Regression to Mercy

For the last couple of weeks, I’ve had the pleasure of playing my game In the Realm of the Nibelungs for the first time because a friend has taken over GMing!

Yesterday, another player’s character died — and the GM ignored the rules and said the PC might still be saved by cure light wounds in the same round as the lethal hit. One player protested – “Hey, spells resolve after melee!” – but to no avail.

I could have seen this coming — the GM has had trouble pulling the trigger from the beginning. One of my PCs had been the only casualty until yesterday, and he’d offered the cure light solution but I’d turned him down, preferring death.

On the way home after yesterday’s session, the saved PC’s player remarked that he felt torn — things just didn’t feel right, but he was fond of his character. His wife, another player, suggested he should declare his PC dead next week, but it looks as if he would rather keep him.

I said my piece as well, briefly, both during the game and on the way home, though I did not insist, shame or initiate a wider conflict. I’m angry at the GM and disappointed in the player, but above all, crestfallen.

Ten years ago, I embarked on leaving illusionism behind and playing with hard consequences. I had read about this playstyle extensively, asked tons of questions online, and meticulously prepared for our new campaign. I chose DCC on account of its unpredictable critical hit and spell tables and kicked off the action with two ‘funnels’ to get us habituated to characters dying. It worked — the players accepted and adapted to the new situation.

I practiced extreme transparency to fight my own instincts to manipulate the game as a GM — e.g. rolling enemy hit points openly and only upon the first hit and much more. When I gave in to the urge to make a fight harder one time, I confessed the next session and set things right. It was a long road, but incredibly liberating and well worth it — I have a ton of fun GMing because I never know how things will turn out! I stopped counting casualties somewhere at the 80+ mark during the last campaign, and we’ve had plenty more since, including multiple Total Party Kills. I refined my techniques (e.g. by having a mechanic in my Nibelungs game which naturally creates character stables) and was happy with play…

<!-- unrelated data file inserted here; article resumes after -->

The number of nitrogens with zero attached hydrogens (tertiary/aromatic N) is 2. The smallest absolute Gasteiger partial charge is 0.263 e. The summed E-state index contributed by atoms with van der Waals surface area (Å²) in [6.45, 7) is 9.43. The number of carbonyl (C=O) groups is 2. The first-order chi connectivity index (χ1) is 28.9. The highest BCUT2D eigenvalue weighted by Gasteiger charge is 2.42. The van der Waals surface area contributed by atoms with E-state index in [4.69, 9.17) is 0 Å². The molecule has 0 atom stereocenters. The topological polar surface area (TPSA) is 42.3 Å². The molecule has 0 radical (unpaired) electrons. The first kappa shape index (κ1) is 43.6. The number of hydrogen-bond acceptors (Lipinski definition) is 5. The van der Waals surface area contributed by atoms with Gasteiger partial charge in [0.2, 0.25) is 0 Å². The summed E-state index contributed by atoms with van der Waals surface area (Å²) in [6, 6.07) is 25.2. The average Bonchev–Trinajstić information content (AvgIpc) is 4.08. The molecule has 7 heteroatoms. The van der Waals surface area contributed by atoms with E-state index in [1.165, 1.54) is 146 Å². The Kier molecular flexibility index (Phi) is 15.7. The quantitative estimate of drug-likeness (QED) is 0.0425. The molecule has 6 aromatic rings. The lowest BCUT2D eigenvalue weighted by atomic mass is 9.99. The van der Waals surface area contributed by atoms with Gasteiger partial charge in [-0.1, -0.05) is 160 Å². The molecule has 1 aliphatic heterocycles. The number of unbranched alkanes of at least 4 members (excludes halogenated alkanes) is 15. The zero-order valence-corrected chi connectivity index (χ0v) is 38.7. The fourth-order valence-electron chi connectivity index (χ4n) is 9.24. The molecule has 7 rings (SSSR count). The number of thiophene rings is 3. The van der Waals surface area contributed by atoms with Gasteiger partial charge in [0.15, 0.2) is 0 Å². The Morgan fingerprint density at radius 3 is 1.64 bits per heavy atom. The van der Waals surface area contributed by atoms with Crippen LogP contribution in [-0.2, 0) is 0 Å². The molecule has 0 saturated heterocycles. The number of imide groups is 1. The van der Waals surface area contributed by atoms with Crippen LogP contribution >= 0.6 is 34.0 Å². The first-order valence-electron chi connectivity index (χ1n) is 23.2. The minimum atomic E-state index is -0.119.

…until seeing this disaster the other night. It’s a dungeoncrawl. If you can’t lose, what’s the freakin’ point?

I’ve often mused that the only way to get a functional game (not necessarily one with character death) with my friends is to be the GM myself — various disasters with other GMs attest to that (with dropping attendance, GM burnout, conflict among the participants etc.). Due to discussions and coursework here, I’ve come to realize just how problematic this is apart from me rarely getting to play.

Whether I am or merely see myself (Am I the asshole?) as the sole reliable source of fun, that’s pretty messed-up.

I wanna play and GM. I wanna learn new things and make however many mistakes it takes, with the others, from both sides of the screen (if there even is one). I sure as hell don’t want to rein in childish behaviour that apparently explodes the minute I’m not in charge. And I don’t want to be in charge but just do my part, whatever that is (hence my restraint).

I’m still proud of what I have achieved and I have fun as a GM, but seeing the game regress to empty theater is depressing indeed.

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7 responses to “Regression to Mercy”

  1. I was reviewing the comments in the post “Intent in The Pool,” from two and a half years ago, and this one by Noah jumped out at me as relevant to your point.

    Your reflections about needing to be the GM in order to have fun include the key phrase, “with my friends,” which lead me to say something almost too painful and cruel for public discourse. Which is, they may be your friends, but one or more of them may not be the people you want to play with, and significantly, vice versa.

    To stay specific to this game rather than in general, the fellow who was GMing clearly does not want to play the game you have written. That’s neither bad nor good, and certainly it should not be permitted to go down the stupid whirlpool of whether he “can” fudge rolls/results (anyone “can” do whatever they want). What matters is that as plain fact, there’s no fighting it. You are understandably invested in people enjoying playing the game, and apparently you’re not alone at the table in this, but this person does not want to.